If You're the Bank, Don't Forget the Interest


Whenever there is a formal loan between related parties, an interest rate, or applicable federal rate, has to be charged. Currently that rate is around 5%. The two children will need to claim the interest rate, or imputed interest, on their tax returns every year, even though the money they will ultimately receive is deferred until the house is sold.

With the private reverse mortgage, the children will be receiving a higher interest rate than they would if they left their money in a bank account. And they are ensured they will get their money back, given the terms of the loan are tied to the home's market value.

The downside, however, is that the lower home values drop, the shorter the window their mother will have in her home. The house has more than $200,000 in equity so it will likely take years for the mother uses up all of her asset-based loan.

Lease-Back Sales Keep You in Your Home Too


But many seniors don't have children who are in a financial position to help bail them out, says John Deyeso, a certified financial planner with Financial Filosophy in New York.

Other alternatives for those seniors who wish to remain in their house is to rent out a room to increase cash flow, Deyeso says. Parents could consider doing a lease-back sale, in which a relative or other buyer purchases the home from them, along with a life-long rental agreement. The seller can use the proceeds of the sale to make rent payments back to the new owner, he added, as well as cover their other expenses.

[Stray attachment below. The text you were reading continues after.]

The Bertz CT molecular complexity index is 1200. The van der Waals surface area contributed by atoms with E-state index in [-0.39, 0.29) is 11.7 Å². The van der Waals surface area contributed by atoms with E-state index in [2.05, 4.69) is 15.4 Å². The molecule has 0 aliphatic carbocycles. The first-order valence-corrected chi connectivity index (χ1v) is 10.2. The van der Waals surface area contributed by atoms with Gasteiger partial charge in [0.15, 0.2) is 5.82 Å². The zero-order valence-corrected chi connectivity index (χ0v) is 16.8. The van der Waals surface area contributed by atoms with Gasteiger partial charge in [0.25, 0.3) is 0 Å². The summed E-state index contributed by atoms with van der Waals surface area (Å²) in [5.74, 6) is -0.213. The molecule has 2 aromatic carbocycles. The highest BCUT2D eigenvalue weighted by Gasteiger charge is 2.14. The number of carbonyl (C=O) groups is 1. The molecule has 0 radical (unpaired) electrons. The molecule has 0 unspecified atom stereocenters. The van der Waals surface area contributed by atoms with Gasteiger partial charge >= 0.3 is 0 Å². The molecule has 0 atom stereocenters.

Whether its a lease-back or a private reverse mortgage transaction, any senior doing such a deal should hire an attorney to draw up the documents, says Barbara Stucki, vice president of the home equity initiatives at the National Council on Aging.

NCOA, which offers a fact sheet on reverse mortgages, has teamed up with HUD and the National Reverse Mortgage Lenders Association to assist seniors who have reverse mortgages and are having trouble making their property tax payments and homeowners insurance. NCOA also operates a website called Benefits Checkup that allows seniors to input information about their specific situation and learn about resources and programs available to help them cut their costs.

During the past five years, the profile of seniors who are tapping into reverse mortgages has changed.

Says Lunde: "Five years ago, before the financial crisis, the typical age of a reverse mortgage borrower was low 70s. Today, it's closer to 62 to 65 years old. More baby boomers are willing to look at mortgages and debt as a way to live the life they like to live."



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willeame

Excellent, well written article!! Thanks for getting this information out there Information such as that is always appreciated. I will share this article with my friends and family.

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September 15 2013 at 1:55 AM Report abuse rate up rate down Reply
reverse mortgages

reverse mortgages are currently one of the best ways for seniors to get the equity out of their homes without having to move or worry about foreclosures

we have a ton of resources on the topic

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August 27 2011 at 3:09 PM Report abuse rate up rate down Reply
BestLoansLA

Good article. For more info on loans go to this site: http://www.bestloansLA.com

June 27 2011 at 3:59 PM Report abuse rate up rate down Reply
WILLS

A house is something that ones lives in and a long term investment. That one lilne says all, as commencing in 2002 a residnce became the new investment vehicle in the manner of rapid price escalation and a "flip this house" concept promoted by greed and resulting in our dismal economy. While I don't blame any financial institution from getting out of this area, the reverse mortgage process itself was always somewhat dubious, as while it did benefit the homeowner, the real winner was the bank. The banking system is responsible for most of our current ills. As long as the government continues to treat them like well fed cats they have little reason to change their ways and this recession/depression, depanding on one's personal circumstance, will be around for years to come.